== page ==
Wow! A 20F degree bag for $80 from Mountain Hardwear. Sort of hard to beat that. It’s insulated with lightweight Thermic MX synthetic in an offset quilt construction to keep loft up for no cold spots. The outer shell is a rugged nylon taffeta, the liner’s polyester taffeta has a nice “hand,” and overall, this mummy is designed for comfort with a cut that’s generous, but not wasteful. A roomy footbox is our favorite feature, but you also get a tailored face gasket, hood and draft collar to seal in warmth. Mountain Hardwear: 800/953-8375; mountainhardwear.
7. Osprey Manta 25 Daypack
For 2010, Osprey got together with Nalgene and designed a daypackand hydration reservoir that works together as a system — it’s called the Hydraulics line. The idea was to provide great daypack design with all the goodies like lots of loops and pockets and compression straps you need for a day on the trail or bike, with outstanding fit and comfort, and find a way to properly compress the reservoir for good water delivery while reducing sloshing. Our favorite from the line is the Manta 25. It carries a whopping 1500 cubic inches (25 liters) of cargo and features Osprey’s LightWire peripheral frame and ventilating mesh back panel that keeps the pack off your back and free of sweat, but still keeps it under control while your moving with properly fitting shoulder straps and hip belts. The included 3-liter reservoir features a wide mouth for easy filling, and is made from EVA material that’s taste and odor free, BPA and PVC free, and anti-microbial. $140: Osprey Packs: 866/284-7830; ospreypacks.com.
8. Polarmax PMX TransDRY Cotton Tees
We’ve been telling you for years that cotton was bad when it comes to outdoor apparel — it holds moisture and keeps it close to the skin, instead of wicking it away and keeping you dry. But we all know how good cotton feels, and there’s just nothing like it. However, now there is “good” cotton for outdoor activities. It’s available in September, but we just couldn’t wait to tell you about it and grace it with an Editors’ Choice Award. Polarmax will introduce a new proprietary (highly secret and they won’t talk about it) treatment applied to cotton yarn that enables it to wick (pull) moisture away from your skin and spread it out over the exterior of the fabric. The fabric is woven with a combination of 50-percent un-treated yarns and 50-percent treated yarns to create a product called PMX TransDRY cotton, and will be available in a long-sleeve and a short-sleeve T-shirt. We’ve worn it and it’s amazing. $45 for short sleeve; $50 for long sleeve. Polarmax: 800/552-8585; polarmax.com.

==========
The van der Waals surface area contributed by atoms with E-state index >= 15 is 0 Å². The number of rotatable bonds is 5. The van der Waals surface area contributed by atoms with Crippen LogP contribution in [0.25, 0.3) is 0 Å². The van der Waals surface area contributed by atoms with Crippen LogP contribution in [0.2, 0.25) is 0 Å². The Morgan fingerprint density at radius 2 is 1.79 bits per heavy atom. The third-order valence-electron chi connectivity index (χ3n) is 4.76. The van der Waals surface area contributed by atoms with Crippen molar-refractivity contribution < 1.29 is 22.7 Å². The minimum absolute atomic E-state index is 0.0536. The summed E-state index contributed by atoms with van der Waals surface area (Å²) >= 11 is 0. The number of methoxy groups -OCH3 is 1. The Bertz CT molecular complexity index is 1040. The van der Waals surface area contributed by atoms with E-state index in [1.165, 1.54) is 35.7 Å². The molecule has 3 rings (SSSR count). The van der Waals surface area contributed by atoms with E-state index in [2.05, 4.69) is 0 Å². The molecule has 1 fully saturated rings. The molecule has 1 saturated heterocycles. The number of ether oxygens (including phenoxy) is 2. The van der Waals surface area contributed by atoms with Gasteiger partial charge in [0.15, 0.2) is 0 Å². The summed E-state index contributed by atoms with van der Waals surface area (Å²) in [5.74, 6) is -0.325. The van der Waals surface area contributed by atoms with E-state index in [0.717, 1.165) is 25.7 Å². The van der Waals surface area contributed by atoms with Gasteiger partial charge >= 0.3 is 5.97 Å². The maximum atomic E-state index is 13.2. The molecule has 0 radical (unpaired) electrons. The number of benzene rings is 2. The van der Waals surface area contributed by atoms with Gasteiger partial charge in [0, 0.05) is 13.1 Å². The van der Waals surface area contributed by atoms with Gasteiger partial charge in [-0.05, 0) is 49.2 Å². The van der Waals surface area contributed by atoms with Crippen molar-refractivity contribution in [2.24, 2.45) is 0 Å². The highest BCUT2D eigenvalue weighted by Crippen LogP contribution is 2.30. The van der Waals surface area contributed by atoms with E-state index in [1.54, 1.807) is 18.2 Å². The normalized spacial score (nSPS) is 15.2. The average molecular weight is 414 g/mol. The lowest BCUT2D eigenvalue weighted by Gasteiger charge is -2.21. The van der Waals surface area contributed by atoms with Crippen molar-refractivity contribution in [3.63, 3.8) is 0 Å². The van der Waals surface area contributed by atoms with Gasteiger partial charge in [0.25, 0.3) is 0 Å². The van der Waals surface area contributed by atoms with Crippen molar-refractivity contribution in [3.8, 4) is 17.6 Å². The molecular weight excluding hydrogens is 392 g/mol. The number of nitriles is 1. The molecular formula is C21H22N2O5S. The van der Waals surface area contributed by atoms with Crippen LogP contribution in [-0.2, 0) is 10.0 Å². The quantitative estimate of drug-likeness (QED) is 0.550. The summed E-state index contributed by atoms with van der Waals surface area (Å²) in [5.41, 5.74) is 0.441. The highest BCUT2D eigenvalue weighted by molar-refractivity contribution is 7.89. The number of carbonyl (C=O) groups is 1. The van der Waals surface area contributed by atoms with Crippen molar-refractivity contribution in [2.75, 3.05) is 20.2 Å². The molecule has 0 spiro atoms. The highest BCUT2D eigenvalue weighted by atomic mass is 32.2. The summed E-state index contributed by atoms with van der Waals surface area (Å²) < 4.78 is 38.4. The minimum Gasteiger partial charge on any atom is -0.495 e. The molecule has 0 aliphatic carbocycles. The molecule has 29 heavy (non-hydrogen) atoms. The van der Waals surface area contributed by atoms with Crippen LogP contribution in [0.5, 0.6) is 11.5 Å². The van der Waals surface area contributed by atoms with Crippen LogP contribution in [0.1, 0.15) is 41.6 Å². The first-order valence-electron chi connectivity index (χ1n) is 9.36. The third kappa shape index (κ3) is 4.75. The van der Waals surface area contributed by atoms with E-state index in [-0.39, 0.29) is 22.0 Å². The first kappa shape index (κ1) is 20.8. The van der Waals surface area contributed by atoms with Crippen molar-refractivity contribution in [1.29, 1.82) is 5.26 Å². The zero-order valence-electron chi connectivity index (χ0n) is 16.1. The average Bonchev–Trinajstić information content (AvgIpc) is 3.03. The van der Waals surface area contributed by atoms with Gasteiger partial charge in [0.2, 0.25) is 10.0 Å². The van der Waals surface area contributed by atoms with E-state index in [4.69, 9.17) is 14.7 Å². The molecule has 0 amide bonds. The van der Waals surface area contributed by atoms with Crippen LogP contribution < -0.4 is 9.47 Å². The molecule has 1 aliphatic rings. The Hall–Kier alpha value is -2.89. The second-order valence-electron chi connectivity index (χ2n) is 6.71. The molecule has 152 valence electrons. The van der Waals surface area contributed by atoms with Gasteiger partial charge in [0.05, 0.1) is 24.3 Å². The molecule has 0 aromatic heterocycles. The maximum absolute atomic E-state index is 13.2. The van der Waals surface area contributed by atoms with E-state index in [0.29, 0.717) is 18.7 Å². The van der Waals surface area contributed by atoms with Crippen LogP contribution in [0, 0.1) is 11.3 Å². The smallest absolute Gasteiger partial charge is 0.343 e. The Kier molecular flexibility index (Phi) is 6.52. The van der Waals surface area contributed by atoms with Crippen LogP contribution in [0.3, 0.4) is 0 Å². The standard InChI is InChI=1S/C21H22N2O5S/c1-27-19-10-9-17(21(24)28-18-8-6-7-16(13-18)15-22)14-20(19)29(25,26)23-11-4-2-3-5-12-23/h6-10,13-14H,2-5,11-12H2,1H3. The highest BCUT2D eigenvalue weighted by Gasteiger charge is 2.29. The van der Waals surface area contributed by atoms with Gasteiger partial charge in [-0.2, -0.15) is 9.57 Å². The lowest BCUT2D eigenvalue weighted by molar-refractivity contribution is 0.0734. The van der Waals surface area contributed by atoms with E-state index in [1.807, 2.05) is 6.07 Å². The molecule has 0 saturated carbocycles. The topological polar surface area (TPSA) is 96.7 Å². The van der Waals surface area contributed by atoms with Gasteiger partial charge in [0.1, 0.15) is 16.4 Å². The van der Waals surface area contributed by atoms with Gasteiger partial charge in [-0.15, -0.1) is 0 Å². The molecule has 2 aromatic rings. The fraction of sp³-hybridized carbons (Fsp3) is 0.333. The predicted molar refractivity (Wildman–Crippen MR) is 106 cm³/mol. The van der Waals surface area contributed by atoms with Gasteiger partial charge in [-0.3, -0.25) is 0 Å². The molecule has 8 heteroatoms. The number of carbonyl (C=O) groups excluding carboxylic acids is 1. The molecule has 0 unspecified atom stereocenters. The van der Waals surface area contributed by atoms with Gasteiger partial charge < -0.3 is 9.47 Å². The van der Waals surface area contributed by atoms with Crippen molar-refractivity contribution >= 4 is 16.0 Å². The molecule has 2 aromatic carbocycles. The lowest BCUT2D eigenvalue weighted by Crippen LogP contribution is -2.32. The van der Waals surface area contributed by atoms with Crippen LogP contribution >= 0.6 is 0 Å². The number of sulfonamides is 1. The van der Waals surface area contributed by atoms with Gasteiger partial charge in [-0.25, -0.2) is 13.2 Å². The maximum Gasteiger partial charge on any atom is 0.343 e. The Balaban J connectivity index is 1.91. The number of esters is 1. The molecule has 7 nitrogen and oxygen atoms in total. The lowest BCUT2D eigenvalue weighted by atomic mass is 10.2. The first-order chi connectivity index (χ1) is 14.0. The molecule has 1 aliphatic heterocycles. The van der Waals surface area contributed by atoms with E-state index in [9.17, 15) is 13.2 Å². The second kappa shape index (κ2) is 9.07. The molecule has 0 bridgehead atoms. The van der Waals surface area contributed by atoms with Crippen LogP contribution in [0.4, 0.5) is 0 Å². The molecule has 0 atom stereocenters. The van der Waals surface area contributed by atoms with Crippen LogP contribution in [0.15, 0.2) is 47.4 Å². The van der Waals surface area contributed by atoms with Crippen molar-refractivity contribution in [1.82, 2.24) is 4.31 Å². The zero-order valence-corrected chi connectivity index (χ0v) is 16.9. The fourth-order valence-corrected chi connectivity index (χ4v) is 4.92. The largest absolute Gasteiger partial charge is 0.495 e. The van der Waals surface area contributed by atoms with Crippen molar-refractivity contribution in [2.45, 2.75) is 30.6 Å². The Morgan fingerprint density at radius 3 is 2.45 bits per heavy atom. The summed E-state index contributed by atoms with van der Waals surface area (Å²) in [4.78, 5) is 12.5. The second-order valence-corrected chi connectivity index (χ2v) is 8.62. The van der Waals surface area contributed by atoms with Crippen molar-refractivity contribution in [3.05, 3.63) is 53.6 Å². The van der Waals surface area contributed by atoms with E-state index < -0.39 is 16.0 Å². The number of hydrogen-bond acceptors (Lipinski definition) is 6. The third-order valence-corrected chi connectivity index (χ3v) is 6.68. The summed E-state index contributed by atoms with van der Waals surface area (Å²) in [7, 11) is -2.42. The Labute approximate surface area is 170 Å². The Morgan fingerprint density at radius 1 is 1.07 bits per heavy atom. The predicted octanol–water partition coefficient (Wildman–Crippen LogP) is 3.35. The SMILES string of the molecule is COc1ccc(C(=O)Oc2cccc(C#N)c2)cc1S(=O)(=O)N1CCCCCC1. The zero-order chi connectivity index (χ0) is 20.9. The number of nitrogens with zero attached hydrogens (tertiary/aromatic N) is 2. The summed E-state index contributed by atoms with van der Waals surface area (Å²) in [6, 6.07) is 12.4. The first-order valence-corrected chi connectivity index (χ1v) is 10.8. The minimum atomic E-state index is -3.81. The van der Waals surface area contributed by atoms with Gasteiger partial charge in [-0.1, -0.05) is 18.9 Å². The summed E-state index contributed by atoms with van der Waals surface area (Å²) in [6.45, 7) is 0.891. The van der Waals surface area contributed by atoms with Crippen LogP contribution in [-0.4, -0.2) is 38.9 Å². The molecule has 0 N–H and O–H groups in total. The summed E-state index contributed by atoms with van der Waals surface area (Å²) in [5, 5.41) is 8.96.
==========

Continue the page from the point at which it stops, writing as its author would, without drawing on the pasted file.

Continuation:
9. Tilley Organic Cotton Hat
A hat may seem pedestrian, but we consider it one of the most important pieces of outdoor gear you can own. It keeps the sun off your face and rain off your head, and it helps keep heat from leaving your body on cold days (you would be surprised at how much body heat is lost through the scalp). Better, yet, there’s the new Tilley Organic Cotton Hat, which is breathable, extremely lightweight and comfortable to wear. It’s made of mostly natural, organic cotton. The material has been sueded to give it a soft, outdoorsy look, and every Tilley is guaranteed for life. You can feel good about your choice too, since the organically grown cotton used no toxic chemicals, synthetic fertilizers or pesticides in its production. The hat comes in two brim widths, is machine washable, repels rain, floats and carries a UPF rating of 50+. $77. Tilley Endurables: 800/363-8737; tilley.com.
10. Kelty Palisade
The Kelty Palisade features a single, large D-shaped door, a dual-entry vestibule to make access and gear storage easy, and a “back porch” area where you can stow equipment out of the way, yet keep it close at hand while you’re inside. And look at all that mesh. Even when the tent is covered from ground-to-peak by its fly, the ventilation is superb. It’s also incredibly easy to pitch this free-standing dome tent. Our favorite thing about the Palisade is the screened vestibule offers pull-down shades for privacy when you want it or protection from wind and rain when you need it. The walls are 70D polyester taffeta, the bathtub-style floor is nylon taffeta with 1800mm waterproofing, the fly is 75D polyester taffeta with 1800mm waterproofing, and the poles are DAC DA17 aluminum. 4-person, $400; 6-person, $500. Kelty: 800/535-3589; kelty.com.
From Camping Life’s May 2010 issue.